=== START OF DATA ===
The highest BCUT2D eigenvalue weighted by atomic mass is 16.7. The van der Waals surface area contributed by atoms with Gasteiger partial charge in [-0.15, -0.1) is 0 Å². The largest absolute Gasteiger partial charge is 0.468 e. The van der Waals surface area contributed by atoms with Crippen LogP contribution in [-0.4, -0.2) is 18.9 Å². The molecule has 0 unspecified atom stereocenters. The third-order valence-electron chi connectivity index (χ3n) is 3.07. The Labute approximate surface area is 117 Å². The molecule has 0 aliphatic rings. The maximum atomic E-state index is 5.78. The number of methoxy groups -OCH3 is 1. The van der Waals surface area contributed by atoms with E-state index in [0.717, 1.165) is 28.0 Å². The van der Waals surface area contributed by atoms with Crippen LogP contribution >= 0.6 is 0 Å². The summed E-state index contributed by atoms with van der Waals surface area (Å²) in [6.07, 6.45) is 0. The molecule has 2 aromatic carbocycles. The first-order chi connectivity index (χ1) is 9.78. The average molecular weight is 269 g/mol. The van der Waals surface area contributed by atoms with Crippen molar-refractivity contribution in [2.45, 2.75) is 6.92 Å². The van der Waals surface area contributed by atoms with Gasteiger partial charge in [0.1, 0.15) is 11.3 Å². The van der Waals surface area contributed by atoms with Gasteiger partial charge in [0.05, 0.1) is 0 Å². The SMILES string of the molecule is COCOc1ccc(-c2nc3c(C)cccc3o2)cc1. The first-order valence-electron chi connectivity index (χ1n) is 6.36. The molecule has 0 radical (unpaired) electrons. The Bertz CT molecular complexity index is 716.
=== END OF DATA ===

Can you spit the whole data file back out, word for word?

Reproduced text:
The highest BCUT2D eigenvalue weighted by atomic mass is 16.7. The van der Waals surface area contributed by atoms with Gasteiger partial charge in [-0.15, -0.1) is 0 Å². The largest absolute Gasteiger partial charge is 0.468 e. The van der Waals surface area contributed by atoms with Crippen LogP contribution in [-0.4, -0.2) is 18.9 Å². The molecule has 0 unspecified atom stereocenters. The third-order valence-electron chi connectivity index (χ3n) is 3.07. The Labute approximate surface area is 117 Å². The molecule has 0 aliphatic rings. The maximum atomic E-state index is 5.78. The number of methoxy groups -OCH3 is 1. The van der Waals surface area contributed by atoms with E-state index in [0.717, 1.165) is 28.0 Å². The van der Waals surface area contributed by atoms with Crippen LogP contribution >= 0.6 is 0 Å². The summed E-state index contributed by atoms with van der Waals surface area (Å²) in [6.07, 6.45) is 0. The molecule has 2 aromatic carbocycles. The first-order chi connectivity index (χ1) is 9.78. The average molecular weight is 269 g/mol. The van der Waals surface area contributed by atoms with Crippen molar-refractivity contribution in [2.45, 2.75) is 6.92 Å². The van der Waals surface area contributed by atoms with Gasteiger partial charge in [0.1, 0.15) is 11.3 Å². The van der Waals surface area contributed by atoms with Gasteiger partial charge in [0.05, 0.1) is 0 Å². The SMILES string of the molecule is COCOc1ccc(-c2nc3c(C)cccc3o2)cc1. The first-order valence-electron chi connectivity index (χ1n) is 6.36. The molecule has 0 radical (unpaired) electrons. The Bertz CT molecular complexity index is 716.